Now, barriers to elite circle is higher, says author who offers an insider look at taipans
ST Feb 03, 2013
A 1995 picture of the Suntec City board in a book by Mr Robert Wang (back row, third from left). The board included tycoons (front, from left) Chou Wen Hsien, Lee Shau Kee, Run Run Shaw, Frank Tsao, Li Ka Shing and Cheng Yu Tung. — PHOTO: ROBERT WANG
By Li Xueying, Hong Kong Correspondent In Hong Kong
Along-held belief in Asia’s bastion of capitalism – that “greed is good” – is fast crumbling, says a man who for much of his life abided by this axiom as he strove to get rich.
“Hong Kongers are resenting that attitude now,” says lawyer-turned-businessman Robert Wang, not least because they feel they no longer have the opportunities to become rich the way the present elite did.
He should know. After all, in the giddy, greedy days of the 1980s and 1990s, the 68-year-old rubbed shoulders with Hong Kong’s richest men.
“It’s more difficult to become a tycoon today,” observes Mr Wang, referring to the “clannish” networks, cartels and other formidable entry barriers in high-yield industries like property.
And as the income gap widens further, this sense of impotence is fuelling “greater dissatisfaction and social unrest”.
“The opportunities are not there any more,” Mr Wang said in a recent interview. “I feel sorry for my children, let alone my grandchildren.”
The golden era of the past is captured colourfully in Mr Wang’s autobiography published last year. As he wrote: “Nothing is impossible in capitalistic Hong Kong. The important thing is to get on track. Anyone can then be launched into the orbit of tycoons, me included.”
Mr Wang was five when his family fled Shanghai after the communist takeover and headed to Hong Kong, a British colony at the time. Decades later, he was part of the gilded circle – only to be kicked out unceremoniously later.
His book in English, Walking The Tycoons’ Rope, is an insider look at the cut-throat world of Hong Kong tycoons – known here as taipans – and Mr Wang’s interactions with them. It also describes his meetings with some Singapore leaders – Mr Lee Kuan Yew, Dr Goh Keng Swee and then president Ong Teng Cheong.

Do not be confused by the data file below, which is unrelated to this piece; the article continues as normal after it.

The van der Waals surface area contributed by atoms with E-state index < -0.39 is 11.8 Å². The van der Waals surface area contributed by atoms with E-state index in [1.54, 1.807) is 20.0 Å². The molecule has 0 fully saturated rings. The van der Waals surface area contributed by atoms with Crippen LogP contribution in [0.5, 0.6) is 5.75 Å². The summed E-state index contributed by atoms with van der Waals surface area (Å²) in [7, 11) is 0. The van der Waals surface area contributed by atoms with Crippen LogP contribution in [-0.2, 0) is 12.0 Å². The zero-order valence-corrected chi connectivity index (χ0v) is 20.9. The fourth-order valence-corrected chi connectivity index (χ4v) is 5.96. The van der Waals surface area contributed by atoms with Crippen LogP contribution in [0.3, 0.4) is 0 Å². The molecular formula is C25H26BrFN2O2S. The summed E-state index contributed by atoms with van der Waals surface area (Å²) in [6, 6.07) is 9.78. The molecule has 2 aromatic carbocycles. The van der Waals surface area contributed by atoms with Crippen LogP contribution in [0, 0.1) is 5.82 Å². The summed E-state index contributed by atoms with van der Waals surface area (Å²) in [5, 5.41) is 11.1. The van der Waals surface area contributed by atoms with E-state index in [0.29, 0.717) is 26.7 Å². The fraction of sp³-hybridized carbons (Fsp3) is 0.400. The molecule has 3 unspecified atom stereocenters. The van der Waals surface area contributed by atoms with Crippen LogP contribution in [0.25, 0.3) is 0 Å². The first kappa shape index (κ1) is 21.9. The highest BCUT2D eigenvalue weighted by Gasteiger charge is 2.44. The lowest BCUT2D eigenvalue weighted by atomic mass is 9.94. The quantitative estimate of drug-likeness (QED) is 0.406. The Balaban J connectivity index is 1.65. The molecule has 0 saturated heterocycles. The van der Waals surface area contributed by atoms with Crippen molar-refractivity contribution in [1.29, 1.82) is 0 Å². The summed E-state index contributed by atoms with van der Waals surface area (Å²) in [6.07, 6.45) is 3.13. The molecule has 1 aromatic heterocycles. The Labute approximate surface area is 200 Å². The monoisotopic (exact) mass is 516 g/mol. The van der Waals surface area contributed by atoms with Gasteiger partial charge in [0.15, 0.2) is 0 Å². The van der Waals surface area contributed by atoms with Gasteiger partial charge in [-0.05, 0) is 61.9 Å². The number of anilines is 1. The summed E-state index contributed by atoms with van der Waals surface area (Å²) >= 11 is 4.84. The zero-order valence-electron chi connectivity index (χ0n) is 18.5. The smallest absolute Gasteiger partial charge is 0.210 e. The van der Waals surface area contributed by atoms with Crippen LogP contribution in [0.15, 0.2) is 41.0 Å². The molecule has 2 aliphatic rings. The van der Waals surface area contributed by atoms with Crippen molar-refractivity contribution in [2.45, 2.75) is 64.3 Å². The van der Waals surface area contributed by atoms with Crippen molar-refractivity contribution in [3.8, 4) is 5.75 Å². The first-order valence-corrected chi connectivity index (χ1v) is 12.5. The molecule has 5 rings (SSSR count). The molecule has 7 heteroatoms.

There are colourful details of so-called Shanghai parties, where tycoons hook up with starlets, the mood swings of Asia’s richest man, the mercurial Li Ka Shing, snarky remarks feuding tycoons made about each other, as well as intimacies that powerful men shared.
For instance, Mr Wang recounts Mr Ong’s lament about the cancer that plagued both him and his wife – “we both live so simply and healthily it boggles my mind even to think about how we can both end up with cancer”.
Mr Wang also describes how he got on the inside track into elite circles in Hong Kong and Singapore.
In the run-up to Hong Kong’s 1997 handover, he petitioned MrLee to allow Hong Kong lawyers and entrepreneurs – all jittery about the city’s prospects under China’s rule – to have residential rights in Singapore.
Mr Wang recalls Mr Lee, who was not convinced that their fears would materialise, asking: “Why are you worried? What can be the consternation?”
But after a “gruelling” cross-examination lasting over an hour, MrLee agreed to the plan, telling MrWang: “I am willing to offer them (Hong Kongers) a bolt-hole. An unstable Hong Kong is not in our interests.”